With all the hoopla surrounding encryption and the U.S. Government’s desire to gain access to any and all data by any means necessary, many tech companies are taking notice. When Apple stood up to the government, it had the backing of some of the biggest names in tech. One of those companies was Facebook, and it’s now carrying on Apple’s penchant for defiance by enabling end-to-end encryption for all of its 1+ billion WhatsApp users worldwide.
Open Whisper Systems announced that its Signal Protocol has now been fully integrated into WhatsApp, which means encrypted communications via “chats, group chats, attachments, voice notes, and voice calls” for iOS, Android, Windows Phone and BlackBerry users.
WhatsApp users are receiving notifications today that shows when their individual and group chats are encrypted. Steps are also being taken to ensure that users aren’t forced into downgrading their WhatsApp client software by a hacker and that older clients without end-to-end encryption are tossed by the wayside in due time.
Open Whisper Systems writes:
Once a client recognizes a contact as being fully e2e capable, it will not permit transmitting plaintext to that contact, even if that contact were to downgrade to a version of the software that is not fully e2e capable. This prevents the server or a network attacker from being able to perform a downgrade attack.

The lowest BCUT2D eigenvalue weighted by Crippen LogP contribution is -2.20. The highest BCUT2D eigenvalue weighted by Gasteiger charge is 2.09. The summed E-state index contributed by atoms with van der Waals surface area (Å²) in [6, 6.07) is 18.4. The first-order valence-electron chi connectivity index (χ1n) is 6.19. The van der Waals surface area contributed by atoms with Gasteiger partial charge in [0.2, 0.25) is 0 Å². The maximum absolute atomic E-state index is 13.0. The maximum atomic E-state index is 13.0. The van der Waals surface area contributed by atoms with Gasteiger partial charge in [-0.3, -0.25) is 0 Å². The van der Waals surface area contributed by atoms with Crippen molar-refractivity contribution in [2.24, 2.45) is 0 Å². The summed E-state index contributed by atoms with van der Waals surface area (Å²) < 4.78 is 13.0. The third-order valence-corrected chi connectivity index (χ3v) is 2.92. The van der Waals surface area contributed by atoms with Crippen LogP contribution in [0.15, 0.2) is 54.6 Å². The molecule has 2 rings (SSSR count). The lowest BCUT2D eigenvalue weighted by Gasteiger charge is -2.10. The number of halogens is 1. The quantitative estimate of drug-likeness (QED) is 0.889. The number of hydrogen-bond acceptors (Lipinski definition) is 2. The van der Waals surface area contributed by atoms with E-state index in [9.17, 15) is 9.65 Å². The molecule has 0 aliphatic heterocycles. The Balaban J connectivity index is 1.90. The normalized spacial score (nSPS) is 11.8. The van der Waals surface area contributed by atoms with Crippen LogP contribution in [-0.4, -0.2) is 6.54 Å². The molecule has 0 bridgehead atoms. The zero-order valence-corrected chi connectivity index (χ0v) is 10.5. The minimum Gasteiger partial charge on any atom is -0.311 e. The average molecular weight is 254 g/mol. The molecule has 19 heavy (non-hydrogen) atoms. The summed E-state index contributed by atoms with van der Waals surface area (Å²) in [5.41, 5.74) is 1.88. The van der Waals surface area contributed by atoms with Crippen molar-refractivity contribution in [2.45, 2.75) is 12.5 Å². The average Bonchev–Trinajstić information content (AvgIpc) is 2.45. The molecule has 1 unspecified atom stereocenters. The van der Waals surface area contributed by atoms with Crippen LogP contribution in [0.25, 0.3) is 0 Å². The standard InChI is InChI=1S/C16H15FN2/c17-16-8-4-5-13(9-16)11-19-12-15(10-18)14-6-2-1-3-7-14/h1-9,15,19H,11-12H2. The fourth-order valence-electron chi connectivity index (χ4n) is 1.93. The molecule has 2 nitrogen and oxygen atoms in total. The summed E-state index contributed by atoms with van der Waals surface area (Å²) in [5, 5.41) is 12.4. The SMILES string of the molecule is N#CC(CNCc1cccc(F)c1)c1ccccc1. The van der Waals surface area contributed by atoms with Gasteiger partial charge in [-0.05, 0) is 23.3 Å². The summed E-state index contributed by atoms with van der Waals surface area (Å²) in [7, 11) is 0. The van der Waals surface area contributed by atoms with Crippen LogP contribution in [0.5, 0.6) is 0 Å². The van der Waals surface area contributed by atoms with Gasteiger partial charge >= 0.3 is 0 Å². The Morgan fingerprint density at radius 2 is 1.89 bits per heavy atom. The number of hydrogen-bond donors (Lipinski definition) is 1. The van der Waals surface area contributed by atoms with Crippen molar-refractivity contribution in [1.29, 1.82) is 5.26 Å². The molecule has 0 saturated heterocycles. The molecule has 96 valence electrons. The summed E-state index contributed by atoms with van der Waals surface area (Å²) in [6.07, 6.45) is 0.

Eventually all the pre-e2e capable clients will expire, at which point new versions of the software will no longer transmit or accept plaintext messages at all.
It should be noted that Open Whisper Systems isn’t stopping with just WhatsApp. Its open source protocol will eventually be integrated into other messaging systems, with the company writing in a blog post, “Over a billion monthly active users across the world are now using the Signal Protocol for end to end encryption. Over the next year, we will continue to work with additional messengers to amplify the impact and scope of private communication even further.”
The very contentious battle between Apple and the U.S. Government, specifically the FBI, brought the topic of encryption to the masses. The FBI took Apple to task for making its encryption so tough to crack that law enforcement agencies were having extreme difficulty (or no luck at all) in retrieving data from iPhones.
Apple’s assertion was that it was protecting user privacy and that the government was overreaching. In the end, the U.S. Government withdrew its lawsuit, which was aiming to force Apple to aid in unlocking an iPhone 5c. Instead, the FBI reportedly sought the help of Cellebrite to hack into the device.